Date:
16 February 2018
Time: 2:30pm to 4:00pm
Location: Westminster Forum, Level 5, Department of Politics and International Relations, 32-38 Wells St, London W1T 3UW, United Kingdom – View map
Kashmir
Image copyright: Nitasha Kaul.

India and Pakistan have forcibly drawn a Line of Control (LoC) in Jammu and Kashmir as they dispute over who should possess the entire territory and population. The erstwhile princely state of Jammu and Kashmir has been divided and the right to self-determination has been denied to its people.

While the political conflict between India and Pakistan over Jammu and Kashmir gets some attention in international academia, the narratives of pain, suffering and division of people living on and around the LoC are mostly ignored. Based on his research, Dr Syed Waqas Ali will highlight different aspects of the lives of those on the LoC. The focus will be on individual narratives as well as on the collective memory of the affected communities.

This event is open to all students and staff at the University of Westminster, as well as members of the public. Members of the public should email Suzy Robson on [email protected] to attend.

About the speaker

Dr Syed Waqas Ali is the Head of Department of Governance and Public Policy at the National University of Modern Languages in Pakistan. He was awarded a PhD in Governance and Public Policy in 2015. He was a Commonwealth Professional Fellow in 2011, working on gender and peace building.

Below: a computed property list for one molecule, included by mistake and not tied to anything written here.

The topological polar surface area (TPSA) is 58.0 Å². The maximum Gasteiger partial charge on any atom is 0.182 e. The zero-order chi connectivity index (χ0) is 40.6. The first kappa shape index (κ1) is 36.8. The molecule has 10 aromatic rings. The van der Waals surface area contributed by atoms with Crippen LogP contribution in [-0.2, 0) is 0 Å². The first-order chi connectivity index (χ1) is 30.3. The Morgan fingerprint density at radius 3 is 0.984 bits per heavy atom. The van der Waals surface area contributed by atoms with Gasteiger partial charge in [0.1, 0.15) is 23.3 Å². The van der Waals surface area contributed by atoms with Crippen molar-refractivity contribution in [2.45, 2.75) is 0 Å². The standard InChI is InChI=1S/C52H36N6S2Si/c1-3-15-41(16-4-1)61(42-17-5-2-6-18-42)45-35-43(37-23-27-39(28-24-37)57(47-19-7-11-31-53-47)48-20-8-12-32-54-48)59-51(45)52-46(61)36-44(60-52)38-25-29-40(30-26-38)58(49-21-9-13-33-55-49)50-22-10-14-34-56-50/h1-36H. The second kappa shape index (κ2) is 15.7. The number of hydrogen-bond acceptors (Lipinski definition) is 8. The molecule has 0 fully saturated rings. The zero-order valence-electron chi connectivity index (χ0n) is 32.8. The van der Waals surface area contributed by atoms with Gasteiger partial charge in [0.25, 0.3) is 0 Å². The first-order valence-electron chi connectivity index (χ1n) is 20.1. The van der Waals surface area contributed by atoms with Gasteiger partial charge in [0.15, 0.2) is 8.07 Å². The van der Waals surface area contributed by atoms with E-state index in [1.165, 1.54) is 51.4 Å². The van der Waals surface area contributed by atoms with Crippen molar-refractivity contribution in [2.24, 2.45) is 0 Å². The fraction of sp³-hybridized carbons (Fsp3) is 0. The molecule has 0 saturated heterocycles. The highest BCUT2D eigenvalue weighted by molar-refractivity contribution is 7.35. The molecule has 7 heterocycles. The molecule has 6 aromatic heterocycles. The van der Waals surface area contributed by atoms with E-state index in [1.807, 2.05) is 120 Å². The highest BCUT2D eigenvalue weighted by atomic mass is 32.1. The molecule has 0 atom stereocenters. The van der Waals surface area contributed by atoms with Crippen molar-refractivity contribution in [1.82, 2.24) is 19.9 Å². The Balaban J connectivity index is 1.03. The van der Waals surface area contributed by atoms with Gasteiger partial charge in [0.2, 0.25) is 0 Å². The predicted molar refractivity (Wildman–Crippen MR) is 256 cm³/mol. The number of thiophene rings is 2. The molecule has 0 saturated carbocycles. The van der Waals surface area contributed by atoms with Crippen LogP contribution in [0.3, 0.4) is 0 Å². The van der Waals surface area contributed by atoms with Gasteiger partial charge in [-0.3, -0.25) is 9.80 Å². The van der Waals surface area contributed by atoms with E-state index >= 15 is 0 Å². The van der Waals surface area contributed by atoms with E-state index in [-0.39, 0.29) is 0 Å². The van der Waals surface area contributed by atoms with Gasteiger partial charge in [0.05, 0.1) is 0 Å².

Dr Ali is an expert in the analysis of political party systems, democratisation and conflict resolution. He has been associated with the Conciliation Resources as well as the Centre for Peace Development and Reforms. He has worked with young people through capacity-building workshops and has offered training in research, dialogue and mediation.

The chair for this event is Dr Nitasha Kaul, a Kashmiri novelist, academic, poet, economist, and artist. She is a Senior Lecturer in the Department of Politics and International Relations. Follow her on Twitter

Background

This event is based on the Centre for the Study of Democracy's Post-colonial politics, development and emerging powers research theme. In addition to other issues, this investigates how religion, history, territoriality, political economy, militarisation, democratisation and resistance have contributed to a volatile politics that disconnects states and people. The explicit focus is on engagement with communities and impacting upon public debates around these contentious subjects.